A Story Is to Share: How Ruth Krauss Found Another Way to Tell a Tale
Enthusiasts of books for children will be quite familiar with the work of author/illustrator Ruth Krauss. Her children’s books include The Carrot Seed, A Hole Is to Dig, A Very Special House, How to Make an Earthquake, I Write It, and Open House for Butterflies among other titles. Several of her books were illustrated by her husband Crockett Johnson (author of Harold and the Purple Crayon), and she collaborated with the wonderful illustrator Maurice Sendak on many books, helping him launch his career.
In A Story Is to Share: How Ruth Krauss Found Another Way to Tell a Tale, author Carter Higgins has the enviable task of showing young readers a slice of the life of this classic American writer, Ruth Krauss, and how she came to create stories for children. Higgins begins Krauss’ story with her early childhood: born during a storm, sicknesses, and how from the start she approached life her way. “She listens listens writes and draws/stitches pages sews a book/She finds another way to tell a tale.”
As the story progresses, Krauss ages up, still maintaining her idiosyncratic ways. “Then this girl grows up a bit picks up a violin/Like this/But the right way is the wrong way and the near way is too far away . . . She finds another way to play a song.” She wears her clothes backward at summer camp, “she dances when she shouldn’t wears a shoelace for a tie/Like this/. . . She finds another way to be herself.”
Throughout, Higgins’ clever storytelling and word play mirrors Krauss’ whimsical style. Isabelle Arsenault’s ink, watercolor, and gouache illustrations also capture Krauss’ quirky and curious nature. Higgins notes that as an adult Krauss painted and “finds another way to ploosh and swirl.” Krauss also begins to write stories for children, though she is met with a lot of rejection. “Now a writer with ideas and thoughts just right for books/Like this/but people say NO THAT’S NOT GOOD/OR THAT ONE/THAT ONE EITHER.” Still, Krauss scribbles and doodles, scratches and crumbles up paper, and thinks and plans. She also faces the questions like, “What happens when ideas get stuck or when the stories hush? What happens when you chase them and they scatter?”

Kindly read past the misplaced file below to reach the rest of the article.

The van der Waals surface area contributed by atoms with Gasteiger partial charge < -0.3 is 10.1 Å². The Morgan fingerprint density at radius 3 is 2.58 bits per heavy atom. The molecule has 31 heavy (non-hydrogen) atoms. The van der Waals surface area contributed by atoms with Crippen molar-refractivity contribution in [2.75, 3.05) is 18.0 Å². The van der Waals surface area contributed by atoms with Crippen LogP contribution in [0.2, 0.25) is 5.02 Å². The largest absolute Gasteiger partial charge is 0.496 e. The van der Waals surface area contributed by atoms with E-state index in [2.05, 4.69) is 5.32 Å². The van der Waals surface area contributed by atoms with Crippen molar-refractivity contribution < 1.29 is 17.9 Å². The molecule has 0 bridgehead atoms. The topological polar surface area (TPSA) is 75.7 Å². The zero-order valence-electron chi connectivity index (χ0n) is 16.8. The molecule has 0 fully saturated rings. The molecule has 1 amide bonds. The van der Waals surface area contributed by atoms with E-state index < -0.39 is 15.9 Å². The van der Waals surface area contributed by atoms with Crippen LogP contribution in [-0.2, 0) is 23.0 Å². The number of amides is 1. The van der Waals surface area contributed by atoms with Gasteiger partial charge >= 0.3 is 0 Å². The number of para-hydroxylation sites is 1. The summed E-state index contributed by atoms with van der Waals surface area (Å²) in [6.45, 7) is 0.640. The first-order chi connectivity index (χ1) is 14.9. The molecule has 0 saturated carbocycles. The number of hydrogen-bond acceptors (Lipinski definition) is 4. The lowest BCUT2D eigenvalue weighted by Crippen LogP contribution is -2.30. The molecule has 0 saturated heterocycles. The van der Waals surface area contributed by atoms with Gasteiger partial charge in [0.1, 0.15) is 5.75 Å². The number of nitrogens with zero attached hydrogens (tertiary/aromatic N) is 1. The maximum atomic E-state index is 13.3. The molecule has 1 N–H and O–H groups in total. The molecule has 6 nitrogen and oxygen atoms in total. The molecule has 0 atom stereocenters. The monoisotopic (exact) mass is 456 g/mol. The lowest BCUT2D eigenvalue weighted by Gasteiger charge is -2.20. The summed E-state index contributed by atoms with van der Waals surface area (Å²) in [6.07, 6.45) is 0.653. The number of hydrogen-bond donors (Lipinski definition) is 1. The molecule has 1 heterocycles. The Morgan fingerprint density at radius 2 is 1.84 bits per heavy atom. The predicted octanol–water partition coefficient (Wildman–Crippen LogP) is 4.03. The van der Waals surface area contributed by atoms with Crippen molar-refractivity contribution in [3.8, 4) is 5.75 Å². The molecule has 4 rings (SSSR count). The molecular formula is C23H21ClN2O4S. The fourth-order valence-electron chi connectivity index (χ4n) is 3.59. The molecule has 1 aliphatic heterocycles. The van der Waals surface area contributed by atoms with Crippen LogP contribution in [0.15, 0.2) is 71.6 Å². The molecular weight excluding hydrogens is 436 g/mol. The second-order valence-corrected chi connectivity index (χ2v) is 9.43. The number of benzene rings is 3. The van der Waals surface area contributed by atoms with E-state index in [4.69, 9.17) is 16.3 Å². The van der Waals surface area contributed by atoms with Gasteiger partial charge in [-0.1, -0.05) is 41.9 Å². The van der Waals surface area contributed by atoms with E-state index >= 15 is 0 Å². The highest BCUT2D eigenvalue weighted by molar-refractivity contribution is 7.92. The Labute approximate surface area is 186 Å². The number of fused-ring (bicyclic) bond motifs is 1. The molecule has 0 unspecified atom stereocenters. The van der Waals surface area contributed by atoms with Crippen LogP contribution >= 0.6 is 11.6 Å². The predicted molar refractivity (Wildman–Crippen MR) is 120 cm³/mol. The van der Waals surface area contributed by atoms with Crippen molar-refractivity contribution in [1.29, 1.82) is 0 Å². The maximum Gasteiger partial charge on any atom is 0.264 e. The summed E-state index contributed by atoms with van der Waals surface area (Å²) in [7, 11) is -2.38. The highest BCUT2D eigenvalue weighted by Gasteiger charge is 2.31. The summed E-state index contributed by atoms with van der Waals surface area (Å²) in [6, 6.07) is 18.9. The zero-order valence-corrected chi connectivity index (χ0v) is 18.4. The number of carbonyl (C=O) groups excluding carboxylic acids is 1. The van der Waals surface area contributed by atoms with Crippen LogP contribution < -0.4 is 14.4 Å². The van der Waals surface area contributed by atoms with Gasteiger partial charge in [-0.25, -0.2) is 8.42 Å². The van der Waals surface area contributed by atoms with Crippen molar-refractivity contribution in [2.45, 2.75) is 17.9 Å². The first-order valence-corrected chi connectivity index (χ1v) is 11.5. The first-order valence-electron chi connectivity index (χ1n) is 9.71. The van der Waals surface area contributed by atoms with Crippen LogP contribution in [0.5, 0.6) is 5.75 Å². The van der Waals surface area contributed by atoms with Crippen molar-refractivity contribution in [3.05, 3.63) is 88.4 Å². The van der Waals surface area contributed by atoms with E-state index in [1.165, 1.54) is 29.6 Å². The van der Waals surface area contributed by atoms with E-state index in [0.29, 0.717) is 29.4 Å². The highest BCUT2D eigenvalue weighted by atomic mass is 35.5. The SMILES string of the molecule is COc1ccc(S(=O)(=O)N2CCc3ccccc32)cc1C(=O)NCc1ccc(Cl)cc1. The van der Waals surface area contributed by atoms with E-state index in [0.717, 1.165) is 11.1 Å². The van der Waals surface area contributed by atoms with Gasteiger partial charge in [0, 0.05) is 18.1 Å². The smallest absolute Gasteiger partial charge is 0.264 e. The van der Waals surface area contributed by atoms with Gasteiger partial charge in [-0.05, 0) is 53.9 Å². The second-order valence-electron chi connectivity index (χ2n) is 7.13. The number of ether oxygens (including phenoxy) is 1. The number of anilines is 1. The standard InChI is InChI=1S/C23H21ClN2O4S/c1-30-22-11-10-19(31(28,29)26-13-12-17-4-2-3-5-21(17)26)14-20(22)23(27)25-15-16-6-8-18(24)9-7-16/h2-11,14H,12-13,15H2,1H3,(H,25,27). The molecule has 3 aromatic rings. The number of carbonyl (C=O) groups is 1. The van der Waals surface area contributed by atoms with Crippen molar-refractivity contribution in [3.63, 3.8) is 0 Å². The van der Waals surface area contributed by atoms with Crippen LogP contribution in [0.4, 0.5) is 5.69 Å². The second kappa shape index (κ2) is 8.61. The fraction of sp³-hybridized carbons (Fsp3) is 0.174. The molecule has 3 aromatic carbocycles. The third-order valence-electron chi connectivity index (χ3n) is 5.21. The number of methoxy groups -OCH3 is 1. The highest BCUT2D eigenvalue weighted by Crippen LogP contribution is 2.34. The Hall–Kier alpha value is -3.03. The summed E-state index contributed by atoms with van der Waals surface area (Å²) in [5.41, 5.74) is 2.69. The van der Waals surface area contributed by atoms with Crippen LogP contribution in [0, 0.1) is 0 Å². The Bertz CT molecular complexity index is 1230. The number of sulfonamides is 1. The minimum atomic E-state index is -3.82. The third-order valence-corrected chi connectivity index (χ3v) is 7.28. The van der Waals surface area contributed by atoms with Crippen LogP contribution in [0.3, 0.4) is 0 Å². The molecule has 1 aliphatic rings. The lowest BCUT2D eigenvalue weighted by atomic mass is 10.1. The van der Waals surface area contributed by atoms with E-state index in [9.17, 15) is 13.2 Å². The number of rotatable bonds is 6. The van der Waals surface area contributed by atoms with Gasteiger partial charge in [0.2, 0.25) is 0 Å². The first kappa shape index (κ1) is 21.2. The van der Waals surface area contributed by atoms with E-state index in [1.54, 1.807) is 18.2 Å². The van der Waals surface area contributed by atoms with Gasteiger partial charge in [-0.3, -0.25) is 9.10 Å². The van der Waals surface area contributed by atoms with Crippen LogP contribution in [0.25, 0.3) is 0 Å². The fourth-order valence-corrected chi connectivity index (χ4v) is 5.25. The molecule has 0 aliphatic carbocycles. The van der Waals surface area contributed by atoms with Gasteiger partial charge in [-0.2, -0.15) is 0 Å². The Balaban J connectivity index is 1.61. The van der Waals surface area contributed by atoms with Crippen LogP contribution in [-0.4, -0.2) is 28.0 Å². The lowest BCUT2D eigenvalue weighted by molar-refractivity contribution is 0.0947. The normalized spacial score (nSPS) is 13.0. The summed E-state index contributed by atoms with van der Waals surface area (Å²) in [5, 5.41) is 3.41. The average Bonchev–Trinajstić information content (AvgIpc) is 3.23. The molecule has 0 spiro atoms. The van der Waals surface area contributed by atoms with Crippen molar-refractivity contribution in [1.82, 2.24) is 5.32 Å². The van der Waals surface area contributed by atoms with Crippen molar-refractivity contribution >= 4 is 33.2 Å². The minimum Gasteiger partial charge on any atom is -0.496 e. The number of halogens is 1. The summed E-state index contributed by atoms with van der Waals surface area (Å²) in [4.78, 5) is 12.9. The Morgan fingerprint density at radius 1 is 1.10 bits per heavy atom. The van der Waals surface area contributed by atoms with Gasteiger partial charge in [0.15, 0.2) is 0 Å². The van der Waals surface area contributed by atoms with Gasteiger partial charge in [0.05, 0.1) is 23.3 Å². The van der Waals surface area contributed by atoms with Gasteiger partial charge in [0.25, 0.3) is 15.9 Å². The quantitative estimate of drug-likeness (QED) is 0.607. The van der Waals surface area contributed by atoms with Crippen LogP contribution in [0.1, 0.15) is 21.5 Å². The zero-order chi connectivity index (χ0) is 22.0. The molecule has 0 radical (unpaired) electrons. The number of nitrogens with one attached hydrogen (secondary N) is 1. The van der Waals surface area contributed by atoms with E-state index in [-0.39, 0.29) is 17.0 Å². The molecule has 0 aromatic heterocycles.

Krauss is known for her keen ability to speak to children with her words and depicting her child protagonists as inquisitive and filled with wonder. Higgins and Arsenault conclude their book by sharing Krauss’ inspiration for her first book The Carrot Seed: She meets her young neighbor. “Here’s her neighbor much much smaller he sees the world he says the words/Like her.” Together they plant carrot seeds and wait for them to grow.
In A Story Is to Share: How Ruth Krauss Found Another Way to Tell a Tale, Higgins reminds us all about the world of children seen through the eyes of Ruth Krauss and how she so adeptly saw children. Higgins also reminds anyone interested in writing books for children to follow Krauss’ lead in always remembering to view the world from the perspective of a child. And to do so unconventionally, just as Krauss did. “When she listens and she wonders and she’s playful she remembers/She finds another way to tell a tale.”